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What Your Personal Website Says About You

Professional-website-articleWhen’s the last time you checked in on your personal website and examined it from the perspective of an editor who has landed there after receiving your emailed pitch query? Since your page will define who you are as a writer, whether by design or default, it may be time to put some work into it.

We’ve culled advice from experts on what makes for an effective site, from must-have pages to the fancy add-ons you don’t really need. But before you get caught up in the design process, don’t forget the tedious but necessary process of checking your links:

[Freelancer Susan Barnes] puts all of her clips on her site over the past two years, and makes it a practice of always asking for PDFs of print pieces. [Carol Ticefounder of several web resources for writers] also emphasizes the importance of keeping your clips organized. “Once a year, I have somebody go through and make sure the links [to my work] are valid. If you have stuff you love, get PDFs or physical copies. Magazines go under, websites fold, and you’re going to lose that work.”

For more tips, read: How to Create a Writer’s Website That Gets You Work.

The full version of this article is exclusively available to Mediabistro AvantGuild subscribers. If you’re not a member yet, register now for as little as $55 a year for access to hundreds of articles like this one, discounts on Mediabistro seminars and workshops, and all sorts of other bonuses.

Jill Abramson, Steven Brill Back Long-Form Journalism Start-Up

jill abramson picA new start-up venture spearheaded by former New York Times Executive Editor Jill Abramson and award-winning journalist/Court TV founder Steven Brill focusing on long-form journalism says it will advance writers around $100,000 to produce substantial, longer-than-magazine length articles, according to Poynter.

Abramson, who fleshed-out plans for the as-yet unnamed venture at a Journalism and Women’s Symposium last weekend in California, said the venture will feature one story per month and will be available by subscription.

Although Abramson did not elaborate on potential investors, she said that she and Brill “were very close” to a possible deal with a funder.

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Enter Your Work for Free in Smithsonian Photo Contest

Calling all photographers: the 12th annual Smithsonian Photo Contest deadline is coming up on November 28th. Have you entered yet? It’s free, so you should probably get on it.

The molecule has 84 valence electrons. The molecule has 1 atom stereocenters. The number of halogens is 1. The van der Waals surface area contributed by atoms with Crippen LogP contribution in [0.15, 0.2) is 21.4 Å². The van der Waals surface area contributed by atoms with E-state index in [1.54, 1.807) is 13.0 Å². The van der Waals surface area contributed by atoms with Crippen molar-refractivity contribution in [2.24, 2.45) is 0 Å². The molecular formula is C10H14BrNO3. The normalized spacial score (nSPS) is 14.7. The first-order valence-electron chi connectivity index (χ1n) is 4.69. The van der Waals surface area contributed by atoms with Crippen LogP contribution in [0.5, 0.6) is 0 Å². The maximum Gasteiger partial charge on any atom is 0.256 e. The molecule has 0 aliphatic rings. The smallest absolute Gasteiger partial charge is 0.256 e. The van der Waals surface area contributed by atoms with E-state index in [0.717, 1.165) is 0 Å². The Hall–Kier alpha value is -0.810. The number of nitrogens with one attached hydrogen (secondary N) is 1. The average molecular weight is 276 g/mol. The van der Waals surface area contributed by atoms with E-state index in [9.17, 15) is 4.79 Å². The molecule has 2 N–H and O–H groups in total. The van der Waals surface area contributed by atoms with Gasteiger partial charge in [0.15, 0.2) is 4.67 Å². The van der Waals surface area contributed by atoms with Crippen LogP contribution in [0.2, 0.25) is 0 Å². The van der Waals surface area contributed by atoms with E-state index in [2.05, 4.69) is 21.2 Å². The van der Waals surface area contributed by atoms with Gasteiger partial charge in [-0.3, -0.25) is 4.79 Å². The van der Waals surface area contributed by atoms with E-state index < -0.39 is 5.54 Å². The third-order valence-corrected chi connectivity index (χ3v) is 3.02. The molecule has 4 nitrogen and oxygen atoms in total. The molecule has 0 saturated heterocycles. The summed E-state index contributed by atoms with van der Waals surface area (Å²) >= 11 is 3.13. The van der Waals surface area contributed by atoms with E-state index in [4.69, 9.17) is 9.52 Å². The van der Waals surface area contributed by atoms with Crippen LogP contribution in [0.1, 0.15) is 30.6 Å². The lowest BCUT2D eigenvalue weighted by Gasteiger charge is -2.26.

Entries fall into six categories: The Natural World, Travel, People, The American Experience, Altered Images, and Mobile Photos. There’s one grand prize of $2,500, then each category has its own winner at $500, and there is a Reader’s Choice award who will receive $500, too.

They will announce 60 finalists in February and after that will hold a month-long online vote for the Reader’s Choice Award. We’ll give you a heads up when you can vote. You can read more about the contest and the rules here. For inspiration, Smithsonian spokesperson Melissa Wiley shared some of her favorite entries so far:

Mashable Wins Election Night With #LegoSenate

The real winner of yesterday’s mid-term elections was Mashable, who tracked the Senate seats with a #LegoSenate. It’s exactly what it sounds like.

Election coverage is always rough, long, and hard to follow as you wait for organization after organization to confirm results. Turning to Vine and Legos is brilliant.

Someone buy the Mashable news team a beer.

Deca Journalism Co-op Caters to Global Audience

10463028_703699209689658_6014054535422016043_nCooperative journalism startups are all the rage these days, and Nov. 6, NYU’s journalism program will celebrate another one being added to the list. The concept behind global journalism cooperative Deca isn’t totally unique, but I like its chances of surviving mainly because it operates with a worldly point-of-view.

Writers for Deca are based in more than 90 countries and every continent. Their idea for entering the digital journalism sphere starts with solid, rich reporting, as it should, and they are selling Deca’s products to consumers via a $15 yearly subscription fee. At least ten times a year, Deca writers, which include National Magazine Award and Pulitzer Prize winners, will publish one piece of long narrative nonfiction. This is after a lengthy vetting process where the writer works with another Deca network member to edit the piece, respond to feedback and get the go-ahead from other Deca writers, too. The articles are longer than a magazine item but shorter than a book and will finally be available for purchase as e-singles.

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